Brixham: Boil water notice lifted in Devon town eight weeks after outbreak of parasite in water network

A "boil water" notice has been lifted for the last remaining residents in the Devon town of Brixham, eight weeks after it was hit by a parasite outbreak. 

About 17,000 households were told to boil their drinking water by South West Water (SWW) back on 15 May, after the outbreak of cryptosporidium, a parasite that causes sickness and diarrhoea.

More than 50 people were confirmed to have had the illness by UK Health Security Agency, which is believed to have been caused by cattle manure getting into the company’s network through a damaged air valve in a farmer's field.

What is cryptosporidium?

After nearly two months in force - 54 days to be precise - SWW announced on Monday that the last 2,500 homes affected by the boil notice are now able to safely use their tap water.

"The notice has now been lifted for customers in the Higher Brixham, Southdown, Upton Manor and St Mary's supply zones," the company said on X.

"Following eight weeks of intensive interventions, enhanced sampling and monitoring together with working alongside public health partners - the full network in the Brixham area has now returned to normal and all customers, business and visitors can drink their tap water, safely."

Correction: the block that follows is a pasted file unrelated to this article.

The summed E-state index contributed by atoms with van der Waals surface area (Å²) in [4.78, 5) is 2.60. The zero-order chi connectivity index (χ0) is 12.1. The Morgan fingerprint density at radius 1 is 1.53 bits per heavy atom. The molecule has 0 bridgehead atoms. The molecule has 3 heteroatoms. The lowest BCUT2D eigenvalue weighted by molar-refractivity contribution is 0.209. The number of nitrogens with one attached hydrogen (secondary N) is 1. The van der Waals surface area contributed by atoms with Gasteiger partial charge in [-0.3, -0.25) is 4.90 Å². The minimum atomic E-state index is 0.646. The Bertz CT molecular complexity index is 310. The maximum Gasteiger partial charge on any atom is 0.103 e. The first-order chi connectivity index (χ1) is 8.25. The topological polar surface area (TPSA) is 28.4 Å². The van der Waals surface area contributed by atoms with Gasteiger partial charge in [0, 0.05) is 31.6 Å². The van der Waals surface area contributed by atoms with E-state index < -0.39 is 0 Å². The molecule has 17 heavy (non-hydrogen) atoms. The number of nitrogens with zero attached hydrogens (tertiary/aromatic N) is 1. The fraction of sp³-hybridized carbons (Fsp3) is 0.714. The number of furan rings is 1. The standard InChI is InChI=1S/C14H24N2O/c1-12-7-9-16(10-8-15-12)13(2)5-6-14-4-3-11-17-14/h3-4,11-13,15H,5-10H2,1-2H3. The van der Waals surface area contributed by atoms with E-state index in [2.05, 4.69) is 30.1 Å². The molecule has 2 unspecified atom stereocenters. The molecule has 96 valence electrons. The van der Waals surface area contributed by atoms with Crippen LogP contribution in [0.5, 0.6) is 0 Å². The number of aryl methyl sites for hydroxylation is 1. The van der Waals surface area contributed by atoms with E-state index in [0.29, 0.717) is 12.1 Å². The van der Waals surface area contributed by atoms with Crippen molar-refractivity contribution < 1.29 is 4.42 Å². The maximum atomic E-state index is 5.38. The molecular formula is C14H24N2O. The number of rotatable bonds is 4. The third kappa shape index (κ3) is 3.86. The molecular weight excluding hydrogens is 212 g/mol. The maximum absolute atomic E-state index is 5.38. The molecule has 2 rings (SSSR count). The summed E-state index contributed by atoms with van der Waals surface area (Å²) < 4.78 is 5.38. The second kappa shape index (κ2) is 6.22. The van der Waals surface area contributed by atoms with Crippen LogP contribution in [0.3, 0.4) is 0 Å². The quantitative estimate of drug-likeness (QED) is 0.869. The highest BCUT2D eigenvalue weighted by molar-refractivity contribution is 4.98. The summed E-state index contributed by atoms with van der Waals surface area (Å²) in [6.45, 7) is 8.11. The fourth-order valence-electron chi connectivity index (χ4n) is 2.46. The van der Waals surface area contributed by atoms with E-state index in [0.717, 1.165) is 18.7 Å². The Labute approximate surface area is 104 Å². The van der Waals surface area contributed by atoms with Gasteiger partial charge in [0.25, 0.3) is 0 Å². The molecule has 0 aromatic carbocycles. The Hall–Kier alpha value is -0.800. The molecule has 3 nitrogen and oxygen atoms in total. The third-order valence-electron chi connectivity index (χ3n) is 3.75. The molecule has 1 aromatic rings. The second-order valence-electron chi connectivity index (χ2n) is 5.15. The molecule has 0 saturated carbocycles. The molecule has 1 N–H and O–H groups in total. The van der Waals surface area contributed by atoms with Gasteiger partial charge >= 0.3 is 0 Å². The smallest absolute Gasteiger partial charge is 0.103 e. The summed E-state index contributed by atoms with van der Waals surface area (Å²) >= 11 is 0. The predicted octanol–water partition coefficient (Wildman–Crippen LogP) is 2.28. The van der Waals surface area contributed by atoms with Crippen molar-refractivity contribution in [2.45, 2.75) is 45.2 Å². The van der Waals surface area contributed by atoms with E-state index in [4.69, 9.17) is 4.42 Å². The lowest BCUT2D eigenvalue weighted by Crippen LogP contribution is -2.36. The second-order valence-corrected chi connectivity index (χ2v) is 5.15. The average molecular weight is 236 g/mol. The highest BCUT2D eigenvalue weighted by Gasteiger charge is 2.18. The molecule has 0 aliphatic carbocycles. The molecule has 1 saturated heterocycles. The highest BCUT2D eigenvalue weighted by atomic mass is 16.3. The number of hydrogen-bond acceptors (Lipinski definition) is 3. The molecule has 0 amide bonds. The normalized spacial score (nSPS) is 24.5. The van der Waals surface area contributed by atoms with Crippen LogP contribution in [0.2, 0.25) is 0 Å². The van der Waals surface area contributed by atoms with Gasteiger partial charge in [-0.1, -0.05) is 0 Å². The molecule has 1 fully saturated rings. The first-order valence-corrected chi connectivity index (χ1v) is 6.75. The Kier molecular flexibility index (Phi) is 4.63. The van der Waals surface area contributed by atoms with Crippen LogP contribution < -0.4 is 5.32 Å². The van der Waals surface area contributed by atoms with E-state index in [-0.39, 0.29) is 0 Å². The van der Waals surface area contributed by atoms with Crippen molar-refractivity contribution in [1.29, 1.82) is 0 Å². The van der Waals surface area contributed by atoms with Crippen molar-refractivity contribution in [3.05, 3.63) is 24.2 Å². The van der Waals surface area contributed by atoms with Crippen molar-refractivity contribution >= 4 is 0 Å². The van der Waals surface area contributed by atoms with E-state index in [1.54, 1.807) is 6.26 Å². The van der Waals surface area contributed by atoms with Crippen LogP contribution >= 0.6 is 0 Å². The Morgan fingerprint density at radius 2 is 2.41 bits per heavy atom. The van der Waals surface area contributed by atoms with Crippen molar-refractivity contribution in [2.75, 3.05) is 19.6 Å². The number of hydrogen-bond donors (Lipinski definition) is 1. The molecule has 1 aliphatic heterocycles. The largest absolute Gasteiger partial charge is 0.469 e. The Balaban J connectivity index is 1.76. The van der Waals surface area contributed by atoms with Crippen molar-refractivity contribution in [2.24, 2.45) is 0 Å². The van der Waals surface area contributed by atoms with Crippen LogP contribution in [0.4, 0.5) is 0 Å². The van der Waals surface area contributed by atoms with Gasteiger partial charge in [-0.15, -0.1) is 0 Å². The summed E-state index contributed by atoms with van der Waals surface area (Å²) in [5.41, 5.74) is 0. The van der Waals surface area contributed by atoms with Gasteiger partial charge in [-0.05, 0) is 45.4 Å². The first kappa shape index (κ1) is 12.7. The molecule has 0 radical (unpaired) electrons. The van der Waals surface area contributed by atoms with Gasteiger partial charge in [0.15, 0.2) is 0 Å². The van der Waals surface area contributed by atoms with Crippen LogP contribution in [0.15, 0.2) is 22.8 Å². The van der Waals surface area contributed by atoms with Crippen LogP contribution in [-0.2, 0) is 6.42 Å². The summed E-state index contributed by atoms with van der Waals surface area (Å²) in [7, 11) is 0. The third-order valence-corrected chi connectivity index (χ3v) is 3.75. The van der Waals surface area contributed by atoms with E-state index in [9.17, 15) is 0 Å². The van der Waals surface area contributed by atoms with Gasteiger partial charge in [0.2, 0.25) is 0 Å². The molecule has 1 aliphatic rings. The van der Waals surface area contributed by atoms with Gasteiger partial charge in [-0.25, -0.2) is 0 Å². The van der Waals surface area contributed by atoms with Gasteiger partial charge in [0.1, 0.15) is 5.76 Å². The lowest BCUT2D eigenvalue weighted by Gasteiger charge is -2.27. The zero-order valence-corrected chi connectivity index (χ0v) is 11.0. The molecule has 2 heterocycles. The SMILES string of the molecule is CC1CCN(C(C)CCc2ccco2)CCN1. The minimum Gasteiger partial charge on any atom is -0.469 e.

It said a "triple layer of protection" is also now in place at their tanks to provide additional barriers and ensure water is safe to drink.

Designated bottled water stations set up days after the outbreak of the water bourne disease will also close from 9pm Monday evening, SWW said.

The water company apologised for the disruption and to those who had fallen ill, adding: "Nothing has mattered more to us than the health and safety of our customers and we are pleased we can now reassure you that your water supply meets the high standards you rightly expect."

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In a statement on 16 May, SWW chief executive Susan Davy said affected customers would be compensated £115 as a result of the issue.

Despite the contamination crisis, Pennon Group, the parent company of South West Water (SWW), which supplies the area and has apologised for the outbreak, announced an 8.6% increase in underlying operating profits to £166.3m.